Queer Places:
Yale University (Ivy League), 38 Hillhouse Ave, New Haven, CT 06520
Cedar Hill Cemetery Hartford, Hartford County, Connecticut, USA

Robert Giard (July 22, 1939 - July 16, 2002) was an American portrait, landscape, and figure photographer.[1]

A native of Hartford, Connecticut, Giard majored in English literature and received a B.A. from Yale University in 1961, then an M.A. in Comparative Literature from Boston University in 1965. For a time he taught intermediate grades at the New Lincoln School. By 1972, he began to photograph, concentrating on landscapes of the South Fork of Long Island, portraits of friends, many of them artists and writers in the region, and the nude figure.[2]

In 1974, Giard settled in Amagansett, Long Island, with his life partner, Jonathan Silin, an early childhood educator, where they remained for nearly thirty years until Giard¹s death. In the beginning years of his career, Giard did much of his landscape photography during the late autumn, winter, and early spring when many of the fashionable houses of the Hamptons were boarded up for the season.

Ultimately, it would be in the area of the formal portrait that Giard¹s career made its most indelible mark. In 1985, after seeing a performance of Larry Kramer¹s The Normal Heart dealing with the crisis of AIDS, Giard set about documenting in straightforward, unadorned, yet sometimes witty and playful portraits, a wide survey of significant gay and lesbian literary lights.[3] His portraits included such iconic figures as Edward Albee, Allen Ginsberg, and Adrienne Rich, as well as emerging novelists making their first mark, including Sapphire, David Leavitt, Shay Youngblood, and Michael Cunningham. A selection of these portraits, culled from the five hundred examples he had by then already amassed, was published by MIT Press in 1997 as the anthology Particular Voices: Portraits of Gay and Lesbian Writers, which then served as the companion volume to the New York Public Library¹s 1998 exhibition of the same name.[4]

At the time of his death in July, 2002, just shy of his 63rd birthday, Giard was working on a portrait documentation of the three hundred twenty-one grant recipients from around the country of the Thanks Be To Grandmother Winifred Foundation, which until 2001 supported projects by women fifty-four years and older that benefited other mature women. Grants supported research and artistic projects, as well as efforts to alleviate social, economic, and medical problems for women in a given locality. Giard, traveling the country by train, bus, and plane (he never had a driver¹s license) succeeded in photographing two hundred forty-one of the women grantees, and kept a journal of his travels and his many visits to a richly diverse group of American women in small towns and major cities.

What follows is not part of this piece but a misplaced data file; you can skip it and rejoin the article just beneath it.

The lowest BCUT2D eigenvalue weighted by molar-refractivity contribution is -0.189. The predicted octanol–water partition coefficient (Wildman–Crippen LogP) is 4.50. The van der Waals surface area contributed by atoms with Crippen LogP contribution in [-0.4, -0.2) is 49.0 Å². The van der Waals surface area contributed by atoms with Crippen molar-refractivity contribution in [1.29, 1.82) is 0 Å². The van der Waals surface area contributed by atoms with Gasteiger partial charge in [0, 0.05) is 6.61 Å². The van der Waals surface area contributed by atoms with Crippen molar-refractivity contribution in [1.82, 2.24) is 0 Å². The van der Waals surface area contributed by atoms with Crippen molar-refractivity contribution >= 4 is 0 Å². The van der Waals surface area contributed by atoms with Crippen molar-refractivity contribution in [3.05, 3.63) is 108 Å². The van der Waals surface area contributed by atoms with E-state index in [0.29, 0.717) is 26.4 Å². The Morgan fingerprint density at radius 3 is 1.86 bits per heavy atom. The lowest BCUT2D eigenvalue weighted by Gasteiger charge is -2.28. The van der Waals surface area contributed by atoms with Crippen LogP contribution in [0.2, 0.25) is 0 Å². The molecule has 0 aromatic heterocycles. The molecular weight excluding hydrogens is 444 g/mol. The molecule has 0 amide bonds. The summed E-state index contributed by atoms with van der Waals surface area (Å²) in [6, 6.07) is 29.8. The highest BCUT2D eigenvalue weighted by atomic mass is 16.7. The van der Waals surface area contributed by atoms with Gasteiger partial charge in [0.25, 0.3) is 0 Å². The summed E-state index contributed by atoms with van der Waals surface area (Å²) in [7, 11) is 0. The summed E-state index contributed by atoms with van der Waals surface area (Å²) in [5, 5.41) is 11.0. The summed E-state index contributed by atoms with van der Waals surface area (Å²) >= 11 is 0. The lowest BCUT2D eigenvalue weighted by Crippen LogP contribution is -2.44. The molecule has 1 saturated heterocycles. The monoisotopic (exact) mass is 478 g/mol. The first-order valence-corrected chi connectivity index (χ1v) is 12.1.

Robert Giard was the recipient of many grants and awards, and the published version of Particular Voices won a Lambda Literary Foundation Award for Best Photography/Art Book in 1997. Giard had a long and distinguished solo and group exhibition career throughout the United States. Examples of his work are in collections of Brooklyn Museum, San Francisco Public Library, New York Public Library, and the Library of Congress. Giard¹s complete archive, including work books and ephemera, is now housed in the American Collection of the Beinecke Rare Book and Manuscript Library at Yale University.

The Robert Giard Foundation was formed in 2002 with the aim of preserving his photographic legacy, promoting his work for educational purposes, and encouraging the work of young photographers. The annual Robert Giard Fellowship is a $7,500 grant to visual artists whose work addresses sexuality, gender, and issues of gay, lesbian, bisexual and transgender identity.[5]

My published books:

See my published books


  1. https://en.wikipedia.org/wiki/Robert_Giard